Middle School divides into 4 furry houses

Chronicle Staff

Seventh grade dean Josh Budde is a Polecat, but he could have been a Garabaldi.

Ninth grade dean Jon Wimbish is a Badger, but he was almost a Wallaby.

Like all other members of the Harvard-Westlake middle school community, Budde and Wimbish were placed into houses named after Wolverine-related animals—Polecat, Otter, Badger or Ferret. These furry factions will compete against one another in the first annual Jacobson Cup, honoring the career of Barbara Jacobson, a proponent of the short-lived Harvard-Westlake house system that folded more than a decade ago. Every middle school student, teacher, administrator and staff member was given a wristband with the name of his house stamped into it that must be worn at all times.

If the Cup sounds too much like something from Harry Potter, Budde vows “there’s very little witchcraft in the Jacobson Cup.”

While the critters that the houses are named after are seemingly different, they’re “still all wolverines,” Wimbish said. And that’s just the point: the Jacobson cup and associated house system are meant to bring the school together and increase school spirit.

“We’re trying to shrink a rather large school,” Wimbish said. “I think the divide between kids in seventh and ninth grades is a lot bigger than that between kids in 10th and 12th grades.”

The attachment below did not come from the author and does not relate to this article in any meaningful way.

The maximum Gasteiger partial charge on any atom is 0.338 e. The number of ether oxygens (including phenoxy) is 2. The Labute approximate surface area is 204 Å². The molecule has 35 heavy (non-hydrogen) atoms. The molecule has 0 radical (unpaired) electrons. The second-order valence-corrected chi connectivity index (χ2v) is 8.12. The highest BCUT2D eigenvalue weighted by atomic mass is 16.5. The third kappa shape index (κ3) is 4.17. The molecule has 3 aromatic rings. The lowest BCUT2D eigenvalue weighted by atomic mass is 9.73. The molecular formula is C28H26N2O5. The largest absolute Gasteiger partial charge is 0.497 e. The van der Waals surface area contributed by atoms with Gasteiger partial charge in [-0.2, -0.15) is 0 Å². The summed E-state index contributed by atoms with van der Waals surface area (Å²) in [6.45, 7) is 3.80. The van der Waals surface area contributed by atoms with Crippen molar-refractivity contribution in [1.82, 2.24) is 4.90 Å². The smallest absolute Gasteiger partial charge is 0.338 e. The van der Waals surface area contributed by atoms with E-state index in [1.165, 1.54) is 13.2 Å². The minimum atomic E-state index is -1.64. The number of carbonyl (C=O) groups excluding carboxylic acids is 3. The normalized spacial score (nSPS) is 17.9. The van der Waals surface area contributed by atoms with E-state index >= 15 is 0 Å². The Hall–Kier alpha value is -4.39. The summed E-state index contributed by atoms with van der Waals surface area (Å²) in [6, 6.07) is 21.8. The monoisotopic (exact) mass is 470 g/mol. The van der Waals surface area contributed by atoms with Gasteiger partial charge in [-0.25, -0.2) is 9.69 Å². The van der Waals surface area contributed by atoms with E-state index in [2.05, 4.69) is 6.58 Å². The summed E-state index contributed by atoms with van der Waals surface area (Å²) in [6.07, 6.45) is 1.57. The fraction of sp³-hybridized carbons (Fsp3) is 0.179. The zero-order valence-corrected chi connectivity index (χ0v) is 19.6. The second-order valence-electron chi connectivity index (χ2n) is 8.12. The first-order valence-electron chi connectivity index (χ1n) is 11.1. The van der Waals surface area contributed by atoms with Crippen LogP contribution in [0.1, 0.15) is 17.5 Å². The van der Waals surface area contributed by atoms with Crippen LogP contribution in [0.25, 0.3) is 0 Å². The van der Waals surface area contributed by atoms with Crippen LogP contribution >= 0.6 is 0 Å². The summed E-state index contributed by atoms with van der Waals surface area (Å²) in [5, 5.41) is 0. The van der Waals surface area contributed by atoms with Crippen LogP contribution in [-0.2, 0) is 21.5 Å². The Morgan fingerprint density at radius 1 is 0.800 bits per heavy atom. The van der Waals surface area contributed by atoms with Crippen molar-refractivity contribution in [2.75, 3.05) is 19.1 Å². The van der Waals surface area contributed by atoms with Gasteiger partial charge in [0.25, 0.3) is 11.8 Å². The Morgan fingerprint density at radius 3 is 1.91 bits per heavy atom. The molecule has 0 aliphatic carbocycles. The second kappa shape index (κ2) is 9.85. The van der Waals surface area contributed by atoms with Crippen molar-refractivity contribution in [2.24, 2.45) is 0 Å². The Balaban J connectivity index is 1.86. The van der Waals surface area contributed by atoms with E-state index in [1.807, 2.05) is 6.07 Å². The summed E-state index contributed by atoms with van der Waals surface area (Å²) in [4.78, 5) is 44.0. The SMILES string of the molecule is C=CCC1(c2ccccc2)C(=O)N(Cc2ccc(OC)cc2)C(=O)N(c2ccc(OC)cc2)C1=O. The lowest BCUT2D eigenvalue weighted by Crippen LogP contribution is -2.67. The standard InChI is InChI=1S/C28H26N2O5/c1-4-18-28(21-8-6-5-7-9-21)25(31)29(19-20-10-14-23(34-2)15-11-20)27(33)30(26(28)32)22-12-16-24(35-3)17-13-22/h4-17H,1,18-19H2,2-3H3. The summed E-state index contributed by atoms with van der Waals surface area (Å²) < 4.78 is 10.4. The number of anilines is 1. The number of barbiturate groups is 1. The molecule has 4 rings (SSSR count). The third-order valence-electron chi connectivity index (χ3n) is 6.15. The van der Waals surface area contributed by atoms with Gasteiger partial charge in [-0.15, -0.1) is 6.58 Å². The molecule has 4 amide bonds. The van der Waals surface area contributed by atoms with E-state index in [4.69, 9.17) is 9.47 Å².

However, this system may even bridge the gap between seventh and 12th graders.

“Our perfect vision is for this to continue at the Upper School,” said Budde. A program such as the one to be implemented at the middle school, albeit one more “age-appropriate,” according to Head of Upper School Harry Salamandra, would be a “beneficial system.”

“If the student council approaches me with this, I would be absolutely excited about looking into possibilities to put this together…this thing could go!” Salamandra said.

The committee that pioneered the project, Wimbish, Budde, Athletic Director of Operations Darlene Bible and Math and French teacher Elizabeth Ilg, hopes to bring the middle school together with inter-house competitions. Ferrets vs. Otters may headline next year’s intramural dodgeball final. The polecats may be the victors in next year’s seventh grade retreat watermelon eating contest. A Cup competition filled day could become a spirit day staple. Budde even sees houses taking part in competitions outside of school, such as in bowling leagues.

The committee is looking to students especially to devise Cup competitions. In addition, each department at the Middle School is being urged to sponsor a Jacobson Cup event in order to better integrate faculty, who are also assigned to houses, and students.

Points would be awarded to the victors of such contests, as well as to the winners of a possible question-of-the-day. The committee has toyed with the idea of conducting surprise attendance checks of each house to give points to the team with the most students wearing their respective wristbands.

The aim is for the Jacobson Cup to be supplementary to the student life of the school, not to replace it. “We don’t want the Juggling Club to now fold because of this,” Budde said.